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Stafford deputies featured in documentary on challenges Black officers face today
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FILM LOOKS AT ‘BEING BLACK BEHIND THE BADGE’

Stafford deputies featured in documentary on challenges Black officers face today

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Several Stafford County deputies will appear this fall in “The Thin Black Line,” an 80-minute documentary that captures what Black law enforcement officers face while serving in a volatile time where tensions over racism have divided the public over their trust in police.

“It’s a very emotional time to be in law enforcement as a Black man,” said Stafford County Sheriff’s Capt. Lee Peters, who is featured in the new film. “It’s an interesting time to be a Black man in America.”

The film’s creator and producer is actor and Fredericksburg native Jim Klock. Years ago, Klock served as a deputy sheriff locally, then in Alexandria, before becoming a narcotics detective in Stafford. Although he changed careers and moved to Los Angeles in 2005, he returned to Stafford last August, spending 10 days near Abel Lake shooting the horror movie “Slayed.”

Klock said he created his latest project, in part, as a tribute to his former partner, Alexandria Police Sgt. Gerald Ford and other African American officers.

Several African American Stafford County deputies, along with community leaders in business and ministry, will make their screen debut this fall in “The Thin Black Line,” an 80-minute documentary that highlights the challenges faced by Black law enforcement officers serving in a volatile time where tensions over racism have divided the public over their trust in police.

“I just feel like this was an opportunity for me to be able to honor some of those men and women and give light into a subject that maybe people weren’t aware of, or maybe had never taken the time to listen,” said Klock.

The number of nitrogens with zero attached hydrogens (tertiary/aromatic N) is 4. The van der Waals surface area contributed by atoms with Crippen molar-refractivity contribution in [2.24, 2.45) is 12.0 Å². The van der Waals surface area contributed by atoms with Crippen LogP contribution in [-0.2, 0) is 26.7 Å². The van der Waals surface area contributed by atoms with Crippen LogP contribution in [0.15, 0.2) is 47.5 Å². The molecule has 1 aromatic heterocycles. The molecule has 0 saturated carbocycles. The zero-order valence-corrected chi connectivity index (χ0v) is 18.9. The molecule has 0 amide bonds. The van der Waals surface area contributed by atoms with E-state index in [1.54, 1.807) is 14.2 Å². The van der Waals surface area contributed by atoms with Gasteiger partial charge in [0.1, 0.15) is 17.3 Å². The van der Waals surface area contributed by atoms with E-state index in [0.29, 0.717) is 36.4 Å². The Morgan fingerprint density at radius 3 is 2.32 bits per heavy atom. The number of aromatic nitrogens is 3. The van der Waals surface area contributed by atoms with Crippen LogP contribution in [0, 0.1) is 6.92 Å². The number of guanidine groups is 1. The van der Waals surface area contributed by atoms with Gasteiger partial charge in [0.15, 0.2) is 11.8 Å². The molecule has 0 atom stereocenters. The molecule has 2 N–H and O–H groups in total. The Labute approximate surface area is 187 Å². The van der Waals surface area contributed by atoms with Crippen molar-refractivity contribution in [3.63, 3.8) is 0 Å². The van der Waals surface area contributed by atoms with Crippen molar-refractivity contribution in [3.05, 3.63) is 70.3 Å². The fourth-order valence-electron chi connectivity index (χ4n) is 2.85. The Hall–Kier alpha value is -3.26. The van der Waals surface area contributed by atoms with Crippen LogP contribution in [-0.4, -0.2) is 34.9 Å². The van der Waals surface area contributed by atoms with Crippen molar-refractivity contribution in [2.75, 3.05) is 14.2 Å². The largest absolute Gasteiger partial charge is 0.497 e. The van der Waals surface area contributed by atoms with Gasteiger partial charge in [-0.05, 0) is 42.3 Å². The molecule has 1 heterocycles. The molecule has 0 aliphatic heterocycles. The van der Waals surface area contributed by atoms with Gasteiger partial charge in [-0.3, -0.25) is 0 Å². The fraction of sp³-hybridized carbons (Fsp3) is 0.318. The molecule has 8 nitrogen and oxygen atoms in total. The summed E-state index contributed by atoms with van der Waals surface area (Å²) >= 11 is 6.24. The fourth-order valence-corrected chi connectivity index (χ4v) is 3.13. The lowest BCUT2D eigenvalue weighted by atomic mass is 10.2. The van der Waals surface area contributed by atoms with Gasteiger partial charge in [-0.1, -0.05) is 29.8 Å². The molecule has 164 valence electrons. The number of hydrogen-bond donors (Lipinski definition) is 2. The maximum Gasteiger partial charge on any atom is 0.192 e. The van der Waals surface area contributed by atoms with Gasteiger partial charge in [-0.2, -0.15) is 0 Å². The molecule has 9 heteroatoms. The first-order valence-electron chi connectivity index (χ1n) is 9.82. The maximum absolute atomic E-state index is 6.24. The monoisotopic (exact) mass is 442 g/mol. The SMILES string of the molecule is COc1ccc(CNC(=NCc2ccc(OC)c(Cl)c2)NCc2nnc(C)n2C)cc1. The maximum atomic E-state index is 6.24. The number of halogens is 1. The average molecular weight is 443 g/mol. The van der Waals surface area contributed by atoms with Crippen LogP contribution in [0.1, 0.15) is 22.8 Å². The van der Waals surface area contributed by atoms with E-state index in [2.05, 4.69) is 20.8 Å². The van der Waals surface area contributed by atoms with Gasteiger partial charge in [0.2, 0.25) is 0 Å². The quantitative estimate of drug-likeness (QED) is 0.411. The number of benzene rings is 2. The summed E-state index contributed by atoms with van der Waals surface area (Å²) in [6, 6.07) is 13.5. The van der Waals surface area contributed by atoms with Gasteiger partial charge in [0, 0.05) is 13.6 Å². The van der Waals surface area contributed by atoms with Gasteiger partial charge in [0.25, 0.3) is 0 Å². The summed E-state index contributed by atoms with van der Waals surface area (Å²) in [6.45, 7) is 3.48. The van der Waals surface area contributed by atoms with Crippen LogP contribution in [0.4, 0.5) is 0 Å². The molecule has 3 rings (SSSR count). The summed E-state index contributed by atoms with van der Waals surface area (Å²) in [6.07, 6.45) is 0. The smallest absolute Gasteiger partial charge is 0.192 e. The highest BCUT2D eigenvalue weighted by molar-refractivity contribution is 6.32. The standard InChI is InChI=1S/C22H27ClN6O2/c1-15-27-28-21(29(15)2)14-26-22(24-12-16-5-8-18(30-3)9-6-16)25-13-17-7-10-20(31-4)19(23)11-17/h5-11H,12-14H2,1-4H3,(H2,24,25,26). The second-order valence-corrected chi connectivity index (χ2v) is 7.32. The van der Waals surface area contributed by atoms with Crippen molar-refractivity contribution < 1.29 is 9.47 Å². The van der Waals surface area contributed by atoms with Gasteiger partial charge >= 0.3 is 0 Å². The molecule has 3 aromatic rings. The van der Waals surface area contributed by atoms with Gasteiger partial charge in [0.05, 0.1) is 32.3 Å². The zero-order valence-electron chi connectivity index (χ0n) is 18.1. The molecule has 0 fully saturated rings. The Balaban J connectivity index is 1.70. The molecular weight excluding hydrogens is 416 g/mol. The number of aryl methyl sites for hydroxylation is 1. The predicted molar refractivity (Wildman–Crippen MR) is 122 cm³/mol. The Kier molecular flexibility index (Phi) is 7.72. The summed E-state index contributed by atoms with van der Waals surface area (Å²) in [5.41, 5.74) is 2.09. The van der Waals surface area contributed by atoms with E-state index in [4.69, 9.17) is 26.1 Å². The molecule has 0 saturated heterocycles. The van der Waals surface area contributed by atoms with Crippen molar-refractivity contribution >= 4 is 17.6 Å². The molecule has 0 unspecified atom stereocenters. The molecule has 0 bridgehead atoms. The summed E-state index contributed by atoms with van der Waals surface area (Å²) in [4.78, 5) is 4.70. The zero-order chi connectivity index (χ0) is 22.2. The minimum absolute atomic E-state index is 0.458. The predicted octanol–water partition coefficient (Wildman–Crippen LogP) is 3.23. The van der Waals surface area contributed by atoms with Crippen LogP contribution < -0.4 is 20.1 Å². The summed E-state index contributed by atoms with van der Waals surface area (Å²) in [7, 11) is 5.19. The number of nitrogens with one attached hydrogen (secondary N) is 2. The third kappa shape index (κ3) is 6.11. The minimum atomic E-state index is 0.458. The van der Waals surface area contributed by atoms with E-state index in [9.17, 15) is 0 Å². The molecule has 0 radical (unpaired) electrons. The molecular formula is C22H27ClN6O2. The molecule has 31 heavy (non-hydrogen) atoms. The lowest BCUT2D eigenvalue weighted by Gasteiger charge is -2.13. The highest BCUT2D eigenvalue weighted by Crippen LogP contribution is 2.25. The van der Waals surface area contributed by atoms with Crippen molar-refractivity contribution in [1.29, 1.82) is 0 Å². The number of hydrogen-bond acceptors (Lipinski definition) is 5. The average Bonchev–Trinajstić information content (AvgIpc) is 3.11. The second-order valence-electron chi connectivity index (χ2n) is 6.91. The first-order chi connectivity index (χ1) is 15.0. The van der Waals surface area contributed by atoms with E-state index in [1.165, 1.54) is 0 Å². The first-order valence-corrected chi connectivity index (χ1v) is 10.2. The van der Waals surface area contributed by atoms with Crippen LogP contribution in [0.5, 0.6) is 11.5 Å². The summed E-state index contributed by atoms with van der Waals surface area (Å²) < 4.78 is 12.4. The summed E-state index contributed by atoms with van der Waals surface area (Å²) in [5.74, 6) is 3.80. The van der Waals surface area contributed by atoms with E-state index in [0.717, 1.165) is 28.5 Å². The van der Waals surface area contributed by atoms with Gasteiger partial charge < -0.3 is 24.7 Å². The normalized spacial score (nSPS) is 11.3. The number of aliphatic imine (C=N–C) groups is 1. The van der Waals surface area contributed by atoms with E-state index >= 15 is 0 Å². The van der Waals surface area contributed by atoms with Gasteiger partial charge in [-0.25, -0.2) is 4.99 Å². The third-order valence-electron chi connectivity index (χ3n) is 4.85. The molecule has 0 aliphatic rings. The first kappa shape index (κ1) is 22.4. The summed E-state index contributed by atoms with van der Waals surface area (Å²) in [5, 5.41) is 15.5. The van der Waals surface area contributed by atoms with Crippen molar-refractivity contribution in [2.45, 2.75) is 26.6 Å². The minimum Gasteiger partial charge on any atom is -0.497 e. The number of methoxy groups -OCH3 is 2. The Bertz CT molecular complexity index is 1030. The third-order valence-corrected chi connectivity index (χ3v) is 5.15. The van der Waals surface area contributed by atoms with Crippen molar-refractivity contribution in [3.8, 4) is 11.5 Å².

Another deputy featured in the documentary is Sgt. Carol Burgess, who has 21 years of law enforcement experience, with 18 of those in Stafford.

About 10 years ago, Burgess put on her workout clothes and got into her police cruiser to drive to the Sheriff’s Office to use the gym. While she was driving, a call came in regarding a Black woman driving a police car wearing civilian clothing.

“They didn’t think I was a law enforcement officer because I’m Black driving a marked cruiser? Really?” said Burgess.

But it’s not just Burgess who has felt slighted, harassed or ignored while wearing a badge.

Stafford Deputy John Harrod said he’s lost about 85 percent of his friends and has been shunned by a large portion of his family since becoming a law enforcement officer.

“The most difficult challenge that I face as a Black man in law enforcement is some of the encounters with other Black people,” said Harrod. “They don’t understand that I don’t stand for injustice, either. I don’t stand for racism, either. I don’t stand for police brutality, either.”

Last year’s deaths of Breonna Taylor, George Floyd and others at the hands of law enforcement officers sparked protests against police, and Black officers were among those targeted by crowds.

“And when I have these encounters and I’m put in that box, sometimes it feels like you can’t get out,” said Harrod.

Burgess said other Black people are sometimes quick to jump to the conclusion she’s either “sold out” or is “working for the white man.” They don’t understand what lies behind her badge, she said.

“It’s about protecting and serving those who can’t speak for themselves,” said Burgess. “That’s what it’s about. It’s about helping the community.”